* Maliki says will never allow unilateral Kurd oil exports
* Turkish diplomat summoned over Kurd oil export row
* Kurdish delegation due in Baghdad later this week
(Adds Turkish consul summoned, Kurdish delegation due)
By Suadad al-Salhy and Alistair Lyon
BAGHDAD, Jan 12 Iraqi Prime Minister Nuri
al-Maliki threatened on Sunday to cut Kurdistan's share of the
federal budget if the autonomous region exports oil to Turkey
via a new pipeline without central government consent.
The Kurdistan Regional Government said last week that crude
had begun to flow to Turkey and exports were expected to start
at the end of this month and then rise in February and March.
"This is a constitutional violation which we will never
allow, not for the (Kurdistan) region nor for the Turkish
government," Maliki told Reuters in an interview.
He reiterated Baghdad's insistence that only the central
government has the authority to manage Iraq's energy resources.
"Turkey must not interfere in an issue that harms Iraqi
sovereignty," Maliki said.
The central government and the Kurds differ over how to
interpret the constitution and share revenue from the world's
fourth-largest oil reserves. The Kurds are in theory entitled to
17 percent although they frequently complain they get less than
Maliki said the Kurds had not met their budgeted commitment
to export 250,000 barrels per day of oil in 2013, with the
revenue going to the national treasury, but that so far the
government had not retaliated by reducing their share of the
"We did not do that as we did not want to affect the Kurdish
people and we were looking to find acceptable solutions...that
would preserve national unity and the national wealth, but this
year the situation looks difficult," Maliki declared.
Referring to a dispute over the costs of oil companies
operating in Iraqi Kurdistan, he said: "We have been telling
these companies...give us the oil and we will pay your costs,
but they did not deliver, so there will be no payments."
Maliki said it was unfair to expect Baghdad to pay the oil
firms' costs plus the Kurds' 17 percent budget share, when they
had failed to meet their export target and oil revenue was not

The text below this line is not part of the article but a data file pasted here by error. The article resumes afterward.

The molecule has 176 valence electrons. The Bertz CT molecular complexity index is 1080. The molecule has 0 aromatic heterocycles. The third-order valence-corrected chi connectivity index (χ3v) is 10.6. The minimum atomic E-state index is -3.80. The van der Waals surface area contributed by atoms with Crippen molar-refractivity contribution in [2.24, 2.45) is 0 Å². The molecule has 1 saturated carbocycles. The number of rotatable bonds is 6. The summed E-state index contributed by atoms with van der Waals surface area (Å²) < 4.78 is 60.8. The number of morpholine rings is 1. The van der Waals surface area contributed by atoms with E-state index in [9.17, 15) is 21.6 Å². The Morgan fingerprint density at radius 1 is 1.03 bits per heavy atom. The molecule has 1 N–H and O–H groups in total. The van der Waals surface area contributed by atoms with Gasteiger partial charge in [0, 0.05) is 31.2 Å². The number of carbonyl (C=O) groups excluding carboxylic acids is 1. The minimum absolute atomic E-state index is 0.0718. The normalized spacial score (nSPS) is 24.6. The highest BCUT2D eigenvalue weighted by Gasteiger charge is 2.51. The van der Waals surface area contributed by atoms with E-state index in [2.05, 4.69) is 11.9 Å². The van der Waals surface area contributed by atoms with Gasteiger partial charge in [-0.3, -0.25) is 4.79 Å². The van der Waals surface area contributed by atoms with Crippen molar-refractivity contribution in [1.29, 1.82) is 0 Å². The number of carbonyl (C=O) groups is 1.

being channelled through the government.
Crude from Kurdistan used to be shipped to Turkey through a
Baghdad-controlled pipeline, but exports via that channel dried
up a year ago from a peak of around 200,000 bpd due to a row
over payments for oil companies operating in the region.
Since then, the Kurds have been exporting smaller quantities
of crude to Turkey by truck whilst laying their own independent
pipeline, which was completed late last year.
Maliki met with Kurdish members of the Iraqi parliament
later on Sunday and said he wanted to resolve the dispute
through negotiation. A delegation from Kurdistan is due in
Baghdad later this week to study the issue.
TURKISH ENVOY MEETING
Iraq's Deputy Prime Minister for Energy Hussain
al-Shahristani summoned Turkey's consul in Baghdad on Sunday and
reiterated his objection to Ankara's role in exports from
Shahristani also said that Ankara had prevented
representatives of the Iraqi oil ministry from supervising
exports from Turkey's Mediterranean port of Ceyhan, as
"The government of Iraq holds the Turkish side legally
responsibility for this act and reserves the right to demand
compensated all damages resulted," Shahristani said in a
Iraqi Kurdistan has prospered over the past decade, largely
escaping the violence that has afflicted the rest of the country
following the U.S. invasion that toppled Saddam Hussein.
Officials in Baghdad say the pipeline sets a dangerous
precedent for other Iraqi provinces to pursue their own
independent oil policies, potentially leading to the break-up of
Iraq. U.S. officials have echoed that view.
Kurdish leaders publicly say they are committed to remaining
part of a federal Iraq, rather than seeking secession, but oil
is a highly sensitive issue in volatile relations with Baghdad.
Companies that have risked exploring for oil in Iraqi
Kurdistan had welcomed its plans to pipe oil to Turkey as a
signal they might begin to generate export income from their
investments, despite Baghdad's objections.
Those companies include Gulf Keystone, Genel Energy
, Norway's DNO, Hungary's MOL and
Britain's Petroceltic and Afren.
(Additional reporting by Isabel Coles in Arbil, editing by